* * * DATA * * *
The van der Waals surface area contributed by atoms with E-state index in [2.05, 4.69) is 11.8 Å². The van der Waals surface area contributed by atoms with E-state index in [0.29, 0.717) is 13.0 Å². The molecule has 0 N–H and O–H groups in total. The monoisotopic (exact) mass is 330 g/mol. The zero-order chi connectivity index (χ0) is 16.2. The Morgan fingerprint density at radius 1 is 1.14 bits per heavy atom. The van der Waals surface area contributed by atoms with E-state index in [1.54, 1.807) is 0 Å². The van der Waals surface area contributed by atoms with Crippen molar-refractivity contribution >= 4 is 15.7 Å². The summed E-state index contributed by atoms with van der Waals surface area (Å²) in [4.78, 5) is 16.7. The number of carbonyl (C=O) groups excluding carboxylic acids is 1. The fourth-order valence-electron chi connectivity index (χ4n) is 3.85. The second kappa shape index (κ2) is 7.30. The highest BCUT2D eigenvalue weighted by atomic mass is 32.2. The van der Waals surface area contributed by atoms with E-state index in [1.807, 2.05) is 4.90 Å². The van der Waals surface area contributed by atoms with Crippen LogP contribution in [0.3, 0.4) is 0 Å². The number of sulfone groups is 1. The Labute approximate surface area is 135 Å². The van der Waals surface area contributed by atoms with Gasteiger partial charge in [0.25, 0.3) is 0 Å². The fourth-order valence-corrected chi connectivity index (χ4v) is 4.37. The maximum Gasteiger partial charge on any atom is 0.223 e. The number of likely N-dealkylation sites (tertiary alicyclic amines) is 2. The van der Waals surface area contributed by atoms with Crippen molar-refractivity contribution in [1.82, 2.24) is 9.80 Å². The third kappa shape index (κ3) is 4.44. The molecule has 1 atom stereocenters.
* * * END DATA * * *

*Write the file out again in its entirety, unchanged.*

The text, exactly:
The van der Waals surface area contributed by atoms with E-state index in [2.05, 4.69) is 11.8 Å². The van der Waals surface area contributed by atoms with E-state index in [0.29, 0.717) is 13.0 Å². The molecule has 0 N–H and O–H groups in total. The monoisotopic (exact) mass is 330 g/mol. The zero-order chi connectivity index (χ0) is 16.2. The Morgan fingerprint density at radius 1 is 1.14 bits per heavy atom. The van der Waals surface area contributed by atoms with E-state index in [1.54, 1.807) is 0 Å². The van der Waals surface area contributed by atoms with Crippen molar-refractivity contribution >= 4 is 15.7 Å². The summed E-state index contributed by atoms with van der Waals surface area (Å²) in [4.78, 5) is 16.7. The number of carbonyl (C=O) groups excluding carboxylic acids is 1. The fourth-order valence-electron chi connectivity index (χ4n) is 3.85. The second kappa shape index (κ2) is 7.30. The highest BCUT2D eigenvalue weighted by atomic mass is 32.2. The van der Waals surface area contributed by atoms with E-state index in [1.807, 2.05) is 4.90 Å². The van der Waals surface area contributed by atoms with Crippen LogP contribution in [0.3, 0.4) is 0 Å². The number of sulfone groups is 1. The Labute approximate surface area is 135 Å². The van der Waals surface area contributed by atoms with Gasteiger partial charge in [0.25, 0.3) is 0 Å². The fourth-order valence-corrected chi connectivity index (χ4v) is 4.37. The maximum Gasteiger partial charge on any atom is 0.223 e. The number of likely N-dealkylation sites (tertiary alicyclic amines) is 2. The van der Waals surface area contributed by atoms with Crippen molar-refractivity contribution in [1.82, 2.24) is 9.80 Å². The third kappa shape index (κ3) is 4.44. The molecule has 1 atom stereocenters.